We should all love a place as deeply as nature writer Rick Bass loves the Yaak Valley - sink to our knees awed by the splendor, find ourselves seduced as Bass tells us he was in his award-winning essay "The Larch: A Love Story" (published in Orion Magazine and winner of a 2013 John Burroughs Award). I have never written as eloquently about the places I love as Bass, but I understand that loving takes root in knowing. Yesterday I was on my knees in the mountain meadow my horse calls home, gathering samples of different grasses. I brought them home and spread them on the deck and with hummingbirds zinging overhead (scolding the sapsucker who was stealing their nectar), I carefully opened my Bear Lodge Mountains plant field guide. Pressed between the pages were leaves and blossoms and stalks from plants that lived with my children in those same mountains - wild geraniums, cinquefoils, coneflowers, mountain brome, thimbleberries, bur oaks. I love those furrowed bur oaks like Bass loves his larch, yet there are no bur oaks or thimbleberries here in the Colorado foothills. But finding a coneflower in full bloom tugs the heartstring that links me to both landscapes.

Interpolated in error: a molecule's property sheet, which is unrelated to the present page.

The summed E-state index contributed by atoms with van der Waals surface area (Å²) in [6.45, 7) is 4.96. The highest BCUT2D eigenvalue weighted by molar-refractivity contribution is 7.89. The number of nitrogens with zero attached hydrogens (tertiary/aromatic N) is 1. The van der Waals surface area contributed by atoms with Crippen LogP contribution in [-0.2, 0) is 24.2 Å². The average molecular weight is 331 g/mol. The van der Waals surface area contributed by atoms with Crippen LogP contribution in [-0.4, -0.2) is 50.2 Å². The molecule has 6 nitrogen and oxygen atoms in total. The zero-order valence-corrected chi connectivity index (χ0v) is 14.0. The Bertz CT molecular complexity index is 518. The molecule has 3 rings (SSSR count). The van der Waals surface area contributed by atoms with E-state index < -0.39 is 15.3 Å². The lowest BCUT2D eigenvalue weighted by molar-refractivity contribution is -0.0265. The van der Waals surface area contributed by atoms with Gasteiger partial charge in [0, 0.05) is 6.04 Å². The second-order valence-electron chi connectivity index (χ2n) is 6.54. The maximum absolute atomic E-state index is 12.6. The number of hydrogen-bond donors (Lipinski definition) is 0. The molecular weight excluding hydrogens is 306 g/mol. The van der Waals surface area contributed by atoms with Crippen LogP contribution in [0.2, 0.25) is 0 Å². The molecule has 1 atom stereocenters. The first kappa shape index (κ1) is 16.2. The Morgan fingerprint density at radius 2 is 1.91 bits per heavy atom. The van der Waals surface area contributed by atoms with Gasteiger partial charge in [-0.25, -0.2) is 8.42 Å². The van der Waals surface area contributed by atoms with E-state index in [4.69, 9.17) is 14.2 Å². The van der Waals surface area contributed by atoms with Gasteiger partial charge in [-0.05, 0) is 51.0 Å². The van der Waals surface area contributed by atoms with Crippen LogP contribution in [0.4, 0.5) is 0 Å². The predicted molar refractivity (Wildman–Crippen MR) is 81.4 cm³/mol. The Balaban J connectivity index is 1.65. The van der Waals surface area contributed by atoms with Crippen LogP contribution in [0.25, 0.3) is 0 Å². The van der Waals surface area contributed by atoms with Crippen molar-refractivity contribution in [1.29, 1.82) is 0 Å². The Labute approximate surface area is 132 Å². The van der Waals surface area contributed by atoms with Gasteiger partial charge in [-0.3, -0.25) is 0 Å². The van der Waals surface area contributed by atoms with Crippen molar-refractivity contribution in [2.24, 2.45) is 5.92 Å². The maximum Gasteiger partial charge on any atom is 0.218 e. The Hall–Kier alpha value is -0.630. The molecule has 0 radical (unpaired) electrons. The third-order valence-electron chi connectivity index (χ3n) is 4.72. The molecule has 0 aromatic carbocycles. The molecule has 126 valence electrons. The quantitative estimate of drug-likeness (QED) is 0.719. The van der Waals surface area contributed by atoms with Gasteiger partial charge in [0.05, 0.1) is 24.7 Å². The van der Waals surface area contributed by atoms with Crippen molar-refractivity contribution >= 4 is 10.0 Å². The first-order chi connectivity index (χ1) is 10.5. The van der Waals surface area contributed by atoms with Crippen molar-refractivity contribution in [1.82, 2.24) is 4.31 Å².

While Bass writes of what is not yet lost in order to save it, in The Dog Stars, a breathtaking end-of-the-world novel, Peter Heller writes of the yearning we have for what has already been lost.
"If I ever woke up crying in the middle of a dream, and I'm not saying I did, it's because the trout are gone every one. Brookies, rainbows, browns, cutthroats, cutbows, every one."
The Dog Stars was a New York Times best-seller and rated one of the Best Books of 2012 by NPR, The Atlantic Monthly, Publishers Weekly, Hudson Books, and others. Why? Powerful and original writing, of course, and a main character, Hig, whose intense sorrow for all that has been lost stirs our own deep hungers. But what shakes us to the core is Hig's deeply rooted need to love again - to find and nurture what still lives - his dog Jasper, a grove of cottonwoods, a thicket of willows.
This is what I ask of myself today: to stand quietly in a place I love, like John Burroughs' nature essays stand as a quiet testament to the places he loved, like my father taught me to wade with clear and quiet intention the river channels we both loved, like my horse grazes the mountain brome with a stillness that even Herman Hesse's Siddhartha would envy. For today, this will be enough.